WTO’s new video, titled “Trade matters to me,” captures the consumer value of trade on an everyday basis, from pants to fuselage. Reminiscent of CEI’s “I, Pencil,” the video shows how pieces of everything we wear and use are made available through international trade. And developing countries are a vibrant part of those activities, as shown by jeans that are sewn in Mauritius, leather from Morocco for shoes, or lychees from Madagascar.
Even defenders of free trade sometimes get caught up defending only the need to improve our export base and forget the benefits that imports provide. Imports expand consumer choice—providing consumers with a greater variety of products and services at various quality levels and at varying prices. Imports can also spur innovation and competition as companies respond to consumer demand and try to keep pace with outside competitors and improve their own products.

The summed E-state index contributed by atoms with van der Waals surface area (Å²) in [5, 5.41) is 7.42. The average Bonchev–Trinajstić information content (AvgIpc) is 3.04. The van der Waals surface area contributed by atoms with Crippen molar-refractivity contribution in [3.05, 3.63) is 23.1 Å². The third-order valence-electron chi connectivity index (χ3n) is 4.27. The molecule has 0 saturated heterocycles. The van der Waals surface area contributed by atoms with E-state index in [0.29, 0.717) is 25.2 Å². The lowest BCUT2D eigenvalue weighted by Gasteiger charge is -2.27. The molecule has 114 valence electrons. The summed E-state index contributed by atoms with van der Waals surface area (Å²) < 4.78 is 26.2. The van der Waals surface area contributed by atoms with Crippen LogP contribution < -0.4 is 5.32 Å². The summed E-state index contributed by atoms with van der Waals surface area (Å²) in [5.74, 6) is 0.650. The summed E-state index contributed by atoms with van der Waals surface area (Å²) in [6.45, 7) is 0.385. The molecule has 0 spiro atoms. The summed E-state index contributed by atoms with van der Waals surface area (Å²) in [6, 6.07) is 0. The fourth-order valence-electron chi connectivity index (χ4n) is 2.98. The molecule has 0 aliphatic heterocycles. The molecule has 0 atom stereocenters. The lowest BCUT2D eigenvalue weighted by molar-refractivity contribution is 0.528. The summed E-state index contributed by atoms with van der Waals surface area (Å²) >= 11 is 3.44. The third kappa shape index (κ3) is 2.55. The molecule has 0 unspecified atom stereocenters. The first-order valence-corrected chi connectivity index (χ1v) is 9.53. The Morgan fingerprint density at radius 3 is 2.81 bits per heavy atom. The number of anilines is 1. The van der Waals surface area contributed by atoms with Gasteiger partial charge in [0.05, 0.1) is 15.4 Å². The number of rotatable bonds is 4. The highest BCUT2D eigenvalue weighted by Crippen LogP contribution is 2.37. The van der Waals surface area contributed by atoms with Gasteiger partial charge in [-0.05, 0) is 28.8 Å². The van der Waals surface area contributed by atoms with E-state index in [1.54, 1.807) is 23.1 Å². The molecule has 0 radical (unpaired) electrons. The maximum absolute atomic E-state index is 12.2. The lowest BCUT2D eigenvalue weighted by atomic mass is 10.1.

What’s often overlooked too is the fact that most U.S. imports are not finished goods. Domestic companies heavily depend on imports for the raw materials, machinery, parts, and other inputs they use to produce products in the U.S. In fact, data from the Bureau of Economic Affairs and analyzed by AEI scholar Mark Perryshowed that over half of U.S. imports—55 percent—were used as inputs by companies in their domestic production.
It’s worth reminding policymakers about the value of free trade—both exports and imports—as the House of Representatives ponders legislation on trade promotion authority (TPA), H.R. 1314, which would give the President “fast-track” authority so that implementing legislation for trade agreements can be voted up or down without amendment. TPA will be critical in considering the Trans-Pacific Partnership Agreement, still being negotiated.
This article originally appeared on Competitive Enterprise Institute’s OpenMarket.